Bot A Bot is a program that automates actions on behalf of an agent for some other program or person, and is used to carry out routine tasks. Their use for malicious purposes includes spam distribution, credentials harvesting, and the launching of DDoS attacks.


A Botnet is a collection of compromised computers running malicious programs that are controlled remotely by a C&C (command & control) server operated by a cyber-criminal. Cybercriminals exercise remote control through automated processes (bots) in public IRC channels or web sites. (Such web sites may either be run directly by the ‘bot herder,’ or they may be legitimate web sites that have been subverted for this purpose.)

Brute Force Attack

This is a method for guessing a password (or the key used to encrypt a message) that involves systematically trying a high volume of possible combinations of characters until the correct one is found. One way to reduce the susceptibility to a Brute Force Attack is to limit the number of permitted attempts to enter a password – for example, by allowing only three failed attempts and then permitting further attempts only after 15 minutes.

Business Continuity Plan

A Business Continuity Plan is an organization’s playbook for how to operate in am emergency situation, like a massive cyberattack. The business continuity plan provides safeguards against a disaster, and outlines the strategies and action plan on how to continue business as usual in the event of any large-scale cyber event.

Business Disruption

The term Business Disruption refers to any interruption in the usual way that a system, process, or event works. Cyberattacks cause disruption to business operations and the associated risk of losses to the organization.


Bring Your Own Computer (BYOC) is a fairly recent enterprise computing trend by which employees are encouraged or allowed to bring and use their own personal computing devices to perform some or part of their job roles, specifically personal laptop computers.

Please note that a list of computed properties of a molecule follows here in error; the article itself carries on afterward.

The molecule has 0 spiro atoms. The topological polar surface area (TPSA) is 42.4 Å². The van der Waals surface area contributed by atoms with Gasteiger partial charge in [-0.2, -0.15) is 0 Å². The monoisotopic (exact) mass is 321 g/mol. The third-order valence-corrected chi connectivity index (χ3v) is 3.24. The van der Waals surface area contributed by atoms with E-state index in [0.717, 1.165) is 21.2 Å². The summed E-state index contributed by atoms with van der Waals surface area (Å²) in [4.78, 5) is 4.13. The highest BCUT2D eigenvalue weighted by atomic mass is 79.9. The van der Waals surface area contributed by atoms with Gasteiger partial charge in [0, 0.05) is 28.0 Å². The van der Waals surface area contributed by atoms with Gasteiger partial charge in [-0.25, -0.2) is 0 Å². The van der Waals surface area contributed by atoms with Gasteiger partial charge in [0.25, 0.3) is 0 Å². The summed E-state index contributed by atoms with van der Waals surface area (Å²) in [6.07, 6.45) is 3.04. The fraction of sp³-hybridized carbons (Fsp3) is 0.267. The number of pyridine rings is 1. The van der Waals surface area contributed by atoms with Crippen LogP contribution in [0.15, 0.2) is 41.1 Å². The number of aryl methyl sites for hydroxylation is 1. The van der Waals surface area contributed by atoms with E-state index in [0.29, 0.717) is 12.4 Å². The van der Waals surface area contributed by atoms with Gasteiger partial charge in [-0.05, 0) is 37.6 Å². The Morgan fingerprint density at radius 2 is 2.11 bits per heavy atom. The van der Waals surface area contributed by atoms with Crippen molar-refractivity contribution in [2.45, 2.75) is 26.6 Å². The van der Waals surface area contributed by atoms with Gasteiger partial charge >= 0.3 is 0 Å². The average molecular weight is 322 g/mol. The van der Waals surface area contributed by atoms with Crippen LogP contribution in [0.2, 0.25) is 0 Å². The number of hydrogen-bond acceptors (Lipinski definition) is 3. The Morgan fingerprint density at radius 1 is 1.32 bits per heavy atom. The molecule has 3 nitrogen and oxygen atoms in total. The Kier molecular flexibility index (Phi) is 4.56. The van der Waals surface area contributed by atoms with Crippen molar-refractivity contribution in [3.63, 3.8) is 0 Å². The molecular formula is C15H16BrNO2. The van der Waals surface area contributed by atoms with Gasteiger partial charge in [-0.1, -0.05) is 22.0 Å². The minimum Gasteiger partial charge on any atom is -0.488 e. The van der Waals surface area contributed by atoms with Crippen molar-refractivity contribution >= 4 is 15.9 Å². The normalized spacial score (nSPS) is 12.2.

Bring Your Own Laptop (BYOL) is a specific type of BYOC by which employees are encouraged or allowed to bring and use their own laptops to perform some or part of their job roles, including possible access to enterprise systems and data.


A Firewall is a security system that forms a virtual perimeter around a network of workstations preventing viruses, worms, and hackers from penetrating.


A Greylist contains items that are temporarily blocked (or temporarily allowed) until an additional step is performed.


A Hacker is a term commonly used to describe a person who tries to gain unauthorized access into a network or computer system.


Honeypots are computer security programs that simulate network resources that hackers are likely to look for to lure them in and trap them. An attacker may assume that you’re running weak services that can be used to break into the machine. A honeypot provides you advanced warning of a more concerted attack. Two or more honeypots on a network form a honeynet.

Identity and Access Management (IAM)

Identity and Access Management (IAM) is the process used by an organization to grant or deny access to a secure system. IAM is an integration of work flow systems that involves organizational think tanks who analyze and make security systems work effectively.


Theft Identity Theft occurs when a malicious actor gathers enough personal information from the victim (name, address, date of birth, etc.) to enable him to commit identity fraud – i.e., the use of stolen credentials to obtain goods or services by deception. Stolen data can be used to create a new account in the victim’s name (e.g., a bank account), to take over an existing account held by the victim (e.g., a social network account), or to masquerade as the victim while carrying out criminal activities.

Indicators of Compromise (IOC)